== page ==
Bonus Army: the Day Our Military Turned Against Its Own Veterans
This is a day you won’t learn about in history class. It doesn’t foster pride in the American ideal we’ve been taught to be so proud of. This was a day our politicians reneged on promises. A day our nation chose a few dollar signs over 15,000 World War I vets with their backs against the wall, pockets empty, and their stomachs growling with hunger.
These were proud men of a caliber you rarely see anymore. The type of men that would rather starve to death than ask for help, and it was getting to that point. These men were promised payment for their service while defending Europe from the Germans and The Ottoman Empire. Washington had shirked their promise for almost 10 years, but now these veterans’ hunger and desperation motivated them to act.
It was 1932 and our country in was in the midst of the great depression. There were no jobs, no opportunity and little hope of any relief. An estimated 17,000 veterans made their way into Washington D.C, along with their families. All accounted, experts estimate nearly 45,000 people total. They weren’t crying for entitlements or free healthcare, they wanted what was owed to feed their families. They camped in make-shift shanty towns, swampy neighborhoods built from scraps and garbage fielded from a nearby garbage dump.
But this was no ghetto, the veterans built roads, sanitation facilities and maintained tight security – entrance required proof of an honorable discharge. As the small city grew, politicians started getting nervous. Marine Corps General Smedley Butler, a popular war hero at the time and a timeless legend among Marines to this day, even visited the camp to show support and encourage the veterans.
When Congress finally cast the vote officially denying the veterans their bonus, the suits quietly snuck away. At 4:45 p.m., on President Hoover’s orders, General Douglas MacArthur led the 12th Infantry and 3rd Cavalry regiments in to quell the uprising. He was supported by six armored tanks commanded by Major George S. Patton. General MacArthur’s aide, a lowly Major at the time by the name of Dwight Eisenhower, strongly advised MacArthur not to act, believing it wrong to move against fellow veterans.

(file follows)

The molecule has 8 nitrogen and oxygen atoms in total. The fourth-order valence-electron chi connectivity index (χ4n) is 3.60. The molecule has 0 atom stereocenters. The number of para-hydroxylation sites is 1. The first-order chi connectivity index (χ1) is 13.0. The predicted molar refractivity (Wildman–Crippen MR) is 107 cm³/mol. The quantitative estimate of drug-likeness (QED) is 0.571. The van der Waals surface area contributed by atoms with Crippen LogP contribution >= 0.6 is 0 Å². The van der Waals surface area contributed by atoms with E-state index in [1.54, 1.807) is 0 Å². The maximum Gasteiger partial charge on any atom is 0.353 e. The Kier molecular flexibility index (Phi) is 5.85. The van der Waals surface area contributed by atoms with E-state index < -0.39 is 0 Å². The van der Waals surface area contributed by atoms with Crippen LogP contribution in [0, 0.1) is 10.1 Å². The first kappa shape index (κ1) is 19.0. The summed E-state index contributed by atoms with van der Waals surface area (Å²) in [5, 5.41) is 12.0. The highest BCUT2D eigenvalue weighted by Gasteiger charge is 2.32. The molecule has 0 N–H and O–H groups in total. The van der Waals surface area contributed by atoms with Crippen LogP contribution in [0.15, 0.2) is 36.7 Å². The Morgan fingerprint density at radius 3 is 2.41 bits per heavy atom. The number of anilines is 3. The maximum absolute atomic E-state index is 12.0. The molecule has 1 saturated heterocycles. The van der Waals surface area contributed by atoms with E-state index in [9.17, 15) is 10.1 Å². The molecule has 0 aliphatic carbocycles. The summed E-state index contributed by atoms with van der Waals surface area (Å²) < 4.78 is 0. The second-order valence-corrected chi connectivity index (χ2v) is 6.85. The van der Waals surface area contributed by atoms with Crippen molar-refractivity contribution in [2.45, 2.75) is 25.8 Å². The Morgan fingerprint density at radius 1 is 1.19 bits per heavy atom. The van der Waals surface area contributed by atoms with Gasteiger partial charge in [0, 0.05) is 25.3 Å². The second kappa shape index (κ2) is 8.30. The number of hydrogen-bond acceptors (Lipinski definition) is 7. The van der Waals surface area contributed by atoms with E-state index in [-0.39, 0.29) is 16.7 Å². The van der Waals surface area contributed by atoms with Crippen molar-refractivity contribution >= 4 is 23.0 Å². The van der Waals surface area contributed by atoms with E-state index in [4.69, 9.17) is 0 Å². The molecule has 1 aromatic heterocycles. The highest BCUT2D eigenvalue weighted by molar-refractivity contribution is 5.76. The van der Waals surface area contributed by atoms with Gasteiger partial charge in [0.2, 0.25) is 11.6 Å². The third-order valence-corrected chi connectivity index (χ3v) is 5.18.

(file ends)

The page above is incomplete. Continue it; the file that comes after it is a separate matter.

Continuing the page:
The U.S. Army employed rifles, tanks and gas as they stormed through the village burning everything that they could ignite. After the assault, a soldier named Joe Angelo, a decorated hero who had saved Patton’s life during the war, pleaded with Patton. Patton denied even knowing Angelo and ordered him taken away.
It’s difficult to even consider the possibility of such an injustice happening to such undeserving men, but it happened. But the veterans didn’t give up, a year later they marched yet again. This time, the newly elected President Franklin Roosevelt welcomed the veterans with respect, providing the veterans with improved land to camp on and three meals per day. Although he was against paying the bonuses, Roosevelt eventually negotiated a deal where the veterans would receive jobs in his newly created Civilian Conservation Corps. He also waived many of the CCC’s employment requirements, such as being unmarried and under the age of 25, for the veterans. Three years later Congress passed the Adjusted Compensation Payment Act which authorized payment of the overdue bonuses, overriding Roosevelt’s veto of the bill.
Check out this video summarizing the Bonus Army’s stand: